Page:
What happens when students develop a love of reading?
How Newsela closes the reading engagement gap to drive learning
Any teacher can tell you that students regularly tune out when reading at school. It’s no surprise — young people are used to having stimulating digital content at their fingertips outside of the classroom. The gap between how students engage with modern digital content and how they engage with text in school is called the reading engagement gap, and the effect of this gap is clear: students lose their desire to read.
At Newsela, our belief is that reading success can’t come from drill and kill practice that stifles interest and motivation. It comes from nurturing a love of reading and closing the reading engagement gap. This is why we designed the Newsela Instructional Content Platform from the ground up to drive reading engagement. Because when students are engaged and excited about the content they’re reading, amazing things happen.
Studies show that students need texts that reflect their personal experiences to remain engaged. This is especially crucial for hesitant readers, and struggling students are more likely to engage in reading and learning when the text makes a real-world connection to their lives, or when they are interested in the topic. Additionally, nonfiction content that showcases stories of success and hope for people of color drives reading motivation for racially diverse students (1).
The nonfiction texts on Newsela cover the massive range of interests and lived experiences of students across the country and even around the world. Twelve new texts are published daily, with specific focus on variety and untold perspectives. Groups of articles, called Text Sets, help educators cover themes like community and diversity or celebrate identity and heritage. From popular culture and national conversations to emerging technology and social justice, Newsela has articles of interest for every student from any background. This diverse, engaging approach to Newsela’s content selection is apparent whether teachers are using Newsela content to support core curriculum, for independent reading, or somewhere in between.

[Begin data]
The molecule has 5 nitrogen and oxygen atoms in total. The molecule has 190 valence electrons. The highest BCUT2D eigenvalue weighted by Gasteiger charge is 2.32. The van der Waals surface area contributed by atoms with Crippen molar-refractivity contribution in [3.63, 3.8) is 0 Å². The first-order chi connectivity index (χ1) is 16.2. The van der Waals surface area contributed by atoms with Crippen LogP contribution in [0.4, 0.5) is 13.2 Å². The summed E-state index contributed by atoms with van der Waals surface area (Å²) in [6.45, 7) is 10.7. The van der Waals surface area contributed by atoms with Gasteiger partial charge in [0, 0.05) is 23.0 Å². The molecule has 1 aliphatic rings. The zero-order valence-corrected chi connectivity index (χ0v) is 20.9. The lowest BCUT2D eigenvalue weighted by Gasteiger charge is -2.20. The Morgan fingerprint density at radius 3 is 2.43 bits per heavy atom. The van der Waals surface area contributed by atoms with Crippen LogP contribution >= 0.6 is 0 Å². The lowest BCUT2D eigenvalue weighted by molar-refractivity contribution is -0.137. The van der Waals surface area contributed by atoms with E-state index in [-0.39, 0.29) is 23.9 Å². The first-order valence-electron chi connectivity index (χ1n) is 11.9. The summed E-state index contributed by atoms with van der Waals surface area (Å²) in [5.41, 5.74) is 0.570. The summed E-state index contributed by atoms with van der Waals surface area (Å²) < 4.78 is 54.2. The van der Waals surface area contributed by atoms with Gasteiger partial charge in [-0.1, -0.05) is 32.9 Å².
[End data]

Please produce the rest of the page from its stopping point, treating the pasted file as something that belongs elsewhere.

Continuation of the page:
Many years of studies show that giving students a choice in what they read is crucial for student motivation and engagement, and that students are more likely to read purposefully if they can choose what they read. In fact, self-selected reading activities are approximately twice as impactful in driving reading development as teacher-directed reading activities (2).
We encourage educators to have students read two Newsela articles independently each week. Students can explore our library of more than 5,000 articles and find texts that are of interest to them. Students can use the keyword search to locate texts related to their passions, they can navigate to appealing topic sections like Sports, Science, or Issue Spotlights, and they can view recommended articles in their Explore tab. Student choice doesn’t need to be limited to independent reading time. With Text Sets, teachers can find or create groups of articles related to what they’re covering in class and allow students to select the article they’d like to read from the list.
Research has shown that texts used for instruction that can be read with at least 95% accuracy produce greater gains than more difficult texts (3). At the same time, an equally large body of research states that teaching students with only texts that match their comfortable reading level can result in a scenario where the student’s reading growth stalls (4).
With every Newsela article published at five discrete reading levels, teachers have the flexibility to use both texts that are just right for students and texts that are slightly challenging. Newsela also provides scaffolding tools to help students better grasp more difficult texts. For example, students can use Power Words, Newsela’s new vocabulary offering, to reveal student-friendly definitions of key words in the article. Or they can ask questions and get responses directly from their teachers by using the annotations feature. Assignment customization and PRO Teacher Resources are additional scaffolds available to Newsela PRO teachers.